The first study to address this question was published in 1935 by Dr. H.P. Himsworth (Himsworth HP. Clin Sci 2:67. 1935).  He found that insulin sensitivity was increased by feeding a high-carbohydrate diet and decreased by feeding a low-carbohydrate diet, but these effects were only observed at very high (70-80%) and very low (less than 10%) carbohydrate intakes, respectively.

[4] Cute animal:

Via Yves Smith.

[5] New Papers and Books This Week:

Congratulations to two top Paleo bloggers who published new papers this week:

  • Chris Masterjohn has a new review paper, here, on the therapeutic potential of green tea.
  • Stephan Guyenet has a new review paper, here, on the regulation of food intake and body mass in obesity.

Richard Nikoley’s new book, Free The Animal: Lose Weight & Fat With The Paleo Diet, has come out. From the cover image I at first thought the title was “Beyond the Blog,” and even Richard refers to it as “My ‘Beyond the Blog’ Book”. Congratulations, Richard.

Finally, Chris Highcock of Conditioning Research has come out with an ebook, Hillfit: Strength. The booklet is available for download from I was able to read a copy and it is excellent.

His booklet is an introduction to fitness. It is designed to help readers develop versatile and functional strength that enables them to excel at natural human movement. Chris breaks strength down into 5 basic functional patterns – two upper body patterns (pushing and pulling), two lower body (squatting and hip-hinging), and one whole body (running/hiking) – and shows exercises that can be done indoors without equipment to develop strength in all five patterns.

Although this is marketed as a booklet to make you “Hillfit”, ie good at moving over mountains and hills, it could just as well have been titled “Lifefit.”

Congratulations on an excellent book, Chris.

PS – Doug McGuff also has a review. Doug had a great week as well, he was interviewed by Dr Mercola and sold a lot of copies of Body By Science.

[6] Of Safe Starches and Ketogenic Dieting: Lucas Tafur discusses safe starches and blood glucose. He adds:

Despite my obvious differences with Paul (33), his dietary advice is very reasonable and his diet is the first I recommend.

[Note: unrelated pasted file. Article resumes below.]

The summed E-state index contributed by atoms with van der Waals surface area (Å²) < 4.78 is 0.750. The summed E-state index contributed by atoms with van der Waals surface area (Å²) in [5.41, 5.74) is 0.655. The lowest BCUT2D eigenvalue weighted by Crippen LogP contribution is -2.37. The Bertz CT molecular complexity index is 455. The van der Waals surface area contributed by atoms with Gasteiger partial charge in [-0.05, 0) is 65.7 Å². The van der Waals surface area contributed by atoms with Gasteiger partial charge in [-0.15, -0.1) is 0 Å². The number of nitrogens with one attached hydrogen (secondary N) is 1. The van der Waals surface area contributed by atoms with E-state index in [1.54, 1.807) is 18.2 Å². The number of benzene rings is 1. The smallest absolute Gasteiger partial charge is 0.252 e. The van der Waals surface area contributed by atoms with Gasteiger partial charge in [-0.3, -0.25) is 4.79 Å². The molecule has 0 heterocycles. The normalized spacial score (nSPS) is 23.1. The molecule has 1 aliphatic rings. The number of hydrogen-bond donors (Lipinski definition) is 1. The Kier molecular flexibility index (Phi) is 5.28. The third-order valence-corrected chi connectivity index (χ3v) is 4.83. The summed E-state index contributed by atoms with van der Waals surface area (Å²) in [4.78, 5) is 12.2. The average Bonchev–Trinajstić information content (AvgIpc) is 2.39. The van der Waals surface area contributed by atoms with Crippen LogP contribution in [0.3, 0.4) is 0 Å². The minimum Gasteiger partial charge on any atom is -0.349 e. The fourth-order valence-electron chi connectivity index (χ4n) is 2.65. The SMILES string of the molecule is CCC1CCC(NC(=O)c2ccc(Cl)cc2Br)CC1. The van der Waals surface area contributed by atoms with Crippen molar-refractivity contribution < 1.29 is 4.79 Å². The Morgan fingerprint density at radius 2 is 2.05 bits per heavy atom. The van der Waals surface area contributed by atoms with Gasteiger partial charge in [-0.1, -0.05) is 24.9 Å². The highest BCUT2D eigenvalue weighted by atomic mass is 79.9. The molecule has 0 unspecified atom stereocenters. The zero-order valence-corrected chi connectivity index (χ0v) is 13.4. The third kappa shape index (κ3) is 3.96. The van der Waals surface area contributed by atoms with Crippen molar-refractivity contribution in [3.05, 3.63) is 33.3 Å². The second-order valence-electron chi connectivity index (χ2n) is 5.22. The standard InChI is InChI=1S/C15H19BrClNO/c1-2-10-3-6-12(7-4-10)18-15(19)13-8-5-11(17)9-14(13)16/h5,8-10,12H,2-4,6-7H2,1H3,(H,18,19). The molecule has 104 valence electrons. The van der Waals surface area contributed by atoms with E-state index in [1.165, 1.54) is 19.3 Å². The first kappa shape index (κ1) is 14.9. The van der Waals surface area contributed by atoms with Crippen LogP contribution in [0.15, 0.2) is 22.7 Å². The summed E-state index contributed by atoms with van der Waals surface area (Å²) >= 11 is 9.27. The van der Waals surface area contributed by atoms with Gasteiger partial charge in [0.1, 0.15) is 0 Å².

Thanks, Lucas. It is not clear to me why we have differences. The main difference seems to be that Lucas equates low-carb and ketosis (for instance, in his most recent post he says “I will use low carbohydrate and ketogenic diets equally,” ie, interchangeably), whereas I distinguish them because you can generate ketones even on a high-carb diet by flooding the liver with MCT oil or coconut oil. In the post in which he disagreed with me, Lucas took my critique of zero-carb diets to be a critique of ketogenic diets, which I did not intend at all; I believe ketogenic diets are therapeutic for many conditions and should be a weapon in everyone’s dietary arsenal. I simply believe that making a diet ketogenic through the use of carb-starvation, rather than by MCT oil, should be viewed as a method of short-term fasting that is unsafe as a long-term diet.

I understand that Lucas has increased his “safe starch” consumption recently, so perhaps we are converging!

[7] From the Comments:

Joan reported her work-in-progress results from using PHD for Crohn’s:

Results? Well, I’m still off steroids which my gastroenterologist didn’t think would happen! I do still get diarrhea and pain at times but that is often a result of my experimentation with different things. I got alot of bloating and gas when I first introduced carbs and 100g of rice (uncooked weight) looked enormous. The bloating is decreasing and my stomach capacity must have increased! I’m getting closer to understanding what works for me so hope things will settle down further. A major improvement has been my increase in energy; I no longer require one or 2 naps during the day and I’m slowly upping my exercise.